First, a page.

The other day I carelessly volunteered for a guest post on Bloggers’ World and feeling that I ought to write something that might actually interests people there instead of boring them with my pet obsessions (such as Herodotus or the continuing Brexit wars), I hit upon the subject of blogging advice: How To Be A Successful Blogger. Between you and me (don’t whisper it outside these walls), I’m not qualified to give such advice; nevertheless, after a year of blogging I’m not entirely without expertise…
Herodotus wrote because he wanted to record the events of the recent past so that great deeds would not be forgotten. The Spanish conquistador, Bernal Díaz del Castillo wrote because he was annoyed by what somebody else wrote about men he knew and fought with. García Lorca wrote because poetry bubbled up and out of him, like water from a fountain on some sun-drenched Plaza Mayor… and Hemingway, you suspect, wrote at least in part because through writing he could live the lives of men whose manliness, courage or sheer bloody-mindedness he admired.
I decided to take myself seriously as a blogger from now on. (Well, somebody has to.) So I signed up for a basic photography course with the so-called Blogging University – those of you who live your lives on WordPress.com you know what I’m talking about, the rest of you, don’t waste your time looking it up.
…nor am I like to, is Gambling: A Story of Triumph and Disaster by the former England captain of cricket, Mike Atherton. I feel slightly ashamed about not having read it because he scrawled a personal message inside for me: he said he was “really, really sorry” for what he’d done to me. Which was very handsome of him and I do appreciate it but as I have absolutely zero interest in the history of gambling, this is not going to make me read his book.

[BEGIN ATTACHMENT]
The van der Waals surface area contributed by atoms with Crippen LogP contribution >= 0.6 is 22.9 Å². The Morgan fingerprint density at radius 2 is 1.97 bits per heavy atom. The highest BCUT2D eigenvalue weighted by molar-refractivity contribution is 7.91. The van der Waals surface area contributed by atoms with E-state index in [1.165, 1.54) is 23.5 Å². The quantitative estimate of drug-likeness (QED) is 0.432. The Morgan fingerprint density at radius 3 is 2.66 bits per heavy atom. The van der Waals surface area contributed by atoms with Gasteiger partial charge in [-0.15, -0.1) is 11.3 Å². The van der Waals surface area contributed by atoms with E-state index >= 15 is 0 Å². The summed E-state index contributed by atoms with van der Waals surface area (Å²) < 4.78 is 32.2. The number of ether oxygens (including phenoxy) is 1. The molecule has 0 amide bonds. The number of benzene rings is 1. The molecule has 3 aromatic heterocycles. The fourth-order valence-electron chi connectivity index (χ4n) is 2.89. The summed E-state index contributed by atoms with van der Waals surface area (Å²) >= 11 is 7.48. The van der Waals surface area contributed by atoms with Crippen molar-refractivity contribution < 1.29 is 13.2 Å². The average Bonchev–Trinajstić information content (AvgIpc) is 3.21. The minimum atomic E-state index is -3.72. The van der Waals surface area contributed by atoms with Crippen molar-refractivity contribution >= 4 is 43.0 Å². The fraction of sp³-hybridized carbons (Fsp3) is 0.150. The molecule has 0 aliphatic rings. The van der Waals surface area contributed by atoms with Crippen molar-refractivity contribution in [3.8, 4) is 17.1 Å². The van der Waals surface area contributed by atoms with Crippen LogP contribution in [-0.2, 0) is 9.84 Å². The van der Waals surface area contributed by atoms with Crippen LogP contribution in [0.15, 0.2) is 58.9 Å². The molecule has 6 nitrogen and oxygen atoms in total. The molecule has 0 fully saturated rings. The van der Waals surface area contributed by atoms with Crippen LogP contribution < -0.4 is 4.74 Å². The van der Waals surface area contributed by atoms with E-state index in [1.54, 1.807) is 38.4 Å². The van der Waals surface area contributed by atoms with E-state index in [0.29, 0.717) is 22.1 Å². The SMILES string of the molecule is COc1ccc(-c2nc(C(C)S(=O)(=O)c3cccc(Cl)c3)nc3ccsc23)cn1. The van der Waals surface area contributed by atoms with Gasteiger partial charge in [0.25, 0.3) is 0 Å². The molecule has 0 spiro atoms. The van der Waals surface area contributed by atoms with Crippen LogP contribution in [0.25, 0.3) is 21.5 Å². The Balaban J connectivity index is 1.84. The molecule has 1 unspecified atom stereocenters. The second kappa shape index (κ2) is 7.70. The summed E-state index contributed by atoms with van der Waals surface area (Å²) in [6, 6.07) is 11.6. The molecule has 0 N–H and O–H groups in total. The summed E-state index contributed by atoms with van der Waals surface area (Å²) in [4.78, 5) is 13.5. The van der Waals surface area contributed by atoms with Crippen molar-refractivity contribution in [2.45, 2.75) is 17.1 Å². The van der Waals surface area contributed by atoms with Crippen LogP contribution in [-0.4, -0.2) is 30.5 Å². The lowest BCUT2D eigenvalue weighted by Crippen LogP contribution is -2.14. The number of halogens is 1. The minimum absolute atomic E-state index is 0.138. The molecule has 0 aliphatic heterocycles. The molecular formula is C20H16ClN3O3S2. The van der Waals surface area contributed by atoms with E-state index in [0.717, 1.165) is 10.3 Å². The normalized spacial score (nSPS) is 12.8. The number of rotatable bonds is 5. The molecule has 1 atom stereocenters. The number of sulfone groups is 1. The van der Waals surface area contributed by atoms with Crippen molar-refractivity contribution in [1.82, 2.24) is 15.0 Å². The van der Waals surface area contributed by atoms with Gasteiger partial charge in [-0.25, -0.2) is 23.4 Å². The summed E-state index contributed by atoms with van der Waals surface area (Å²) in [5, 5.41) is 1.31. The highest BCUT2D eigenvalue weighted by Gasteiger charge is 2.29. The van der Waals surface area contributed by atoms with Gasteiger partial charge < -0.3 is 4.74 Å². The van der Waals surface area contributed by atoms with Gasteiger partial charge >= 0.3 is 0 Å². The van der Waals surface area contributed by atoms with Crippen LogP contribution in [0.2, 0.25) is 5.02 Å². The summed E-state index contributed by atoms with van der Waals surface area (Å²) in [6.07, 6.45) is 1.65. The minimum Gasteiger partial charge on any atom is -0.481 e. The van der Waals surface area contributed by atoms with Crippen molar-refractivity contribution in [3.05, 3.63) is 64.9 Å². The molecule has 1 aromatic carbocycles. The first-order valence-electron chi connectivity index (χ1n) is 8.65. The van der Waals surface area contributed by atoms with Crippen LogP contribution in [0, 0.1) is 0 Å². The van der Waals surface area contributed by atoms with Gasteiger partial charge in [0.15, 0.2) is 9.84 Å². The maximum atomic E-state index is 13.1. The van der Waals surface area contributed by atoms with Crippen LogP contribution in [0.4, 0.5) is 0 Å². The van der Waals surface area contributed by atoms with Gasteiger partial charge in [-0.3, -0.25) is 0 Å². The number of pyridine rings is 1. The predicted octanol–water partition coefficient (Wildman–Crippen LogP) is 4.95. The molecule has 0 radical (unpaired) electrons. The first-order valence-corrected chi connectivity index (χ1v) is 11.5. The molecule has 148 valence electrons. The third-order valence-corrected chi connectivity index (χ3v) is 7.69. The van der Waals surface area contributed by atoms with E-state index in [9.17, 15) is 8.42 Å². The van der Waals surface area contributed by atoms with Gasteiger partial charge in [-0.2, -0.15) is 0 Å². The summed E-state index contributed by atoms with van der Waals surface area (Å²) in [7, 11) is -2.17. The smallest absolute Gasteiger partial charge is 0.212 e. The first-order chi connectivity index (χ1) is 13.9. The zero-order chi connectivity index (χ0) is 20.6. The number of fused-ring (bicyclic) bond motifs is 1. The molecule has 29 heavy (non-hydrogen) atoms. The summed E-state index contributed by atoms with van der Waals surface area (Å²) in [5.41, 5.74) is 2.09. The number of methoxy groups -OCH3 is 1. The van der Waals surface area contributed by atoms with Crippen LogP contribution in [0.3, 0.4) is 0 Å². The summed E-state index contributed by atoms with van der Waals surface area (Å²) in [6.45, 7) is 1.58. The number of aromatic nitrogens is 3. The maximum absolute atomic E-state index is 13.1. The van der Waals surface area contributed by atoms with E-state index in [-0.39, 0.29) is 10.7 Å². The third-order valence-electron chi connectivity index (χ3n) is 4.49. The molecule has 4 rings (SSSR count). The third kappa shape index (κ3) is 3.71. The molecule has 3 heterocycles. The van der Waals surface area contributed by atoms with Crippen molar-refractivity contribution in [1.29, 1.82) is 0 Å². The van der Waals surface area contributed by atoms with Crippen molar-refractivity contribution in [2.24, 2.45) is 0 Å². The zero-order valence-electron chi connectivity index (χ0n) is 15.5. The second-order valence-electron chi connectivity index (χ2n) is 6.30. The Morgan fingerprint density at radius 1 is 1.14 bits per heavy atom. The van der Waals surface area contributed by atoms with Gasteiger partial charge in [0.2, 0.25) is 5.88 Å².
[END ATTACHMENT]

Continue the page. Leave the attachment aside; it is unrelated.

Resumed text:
For years I’ve been suffering from rubbish memory: I forget the details of the books I’ve read, the places I visited, the faces of people I met, what we had for dinner yesterday (I remember it was tasty), what the boy my daughter fancies is called. (This last is particularly galling as it took months to worm it out of her.) At some point I got worried that I’m suffering from dementia already, a gloomy thought. But against this was set the fact that I remember all the deadlines at work (there’re galore), don’t need reminders to pay for the children’s school trips in time and just managed to learn a foreign language. Minus the foreign language though this means I’m forgetting everything I actually would like to remember – very annoying. In fact, to top it all, I even forget foreign languages I spent years acquiring as soon as I stop using them. Continue reading “How Not to Forget Books You Read”→
I read an article in El País about Jane Austen. The author used some 500 words to say what could have been tweeted: viz. that Jane Austen was a good writer and Pride and Prejudice is a good book. Much writing about books and literature is like that: too many words to describe something that would be better read. And it’s difficult to say something new about a book; usually whatever you want to say has been said before – and better. So where does that leave anyone who wants to blog about books? Don’t bother.
Pride and Prejudice was my favourite book in my twenties. It manages to be witty about something utterly mundane. Jane Austen is all about character observation and style. The plot is not important.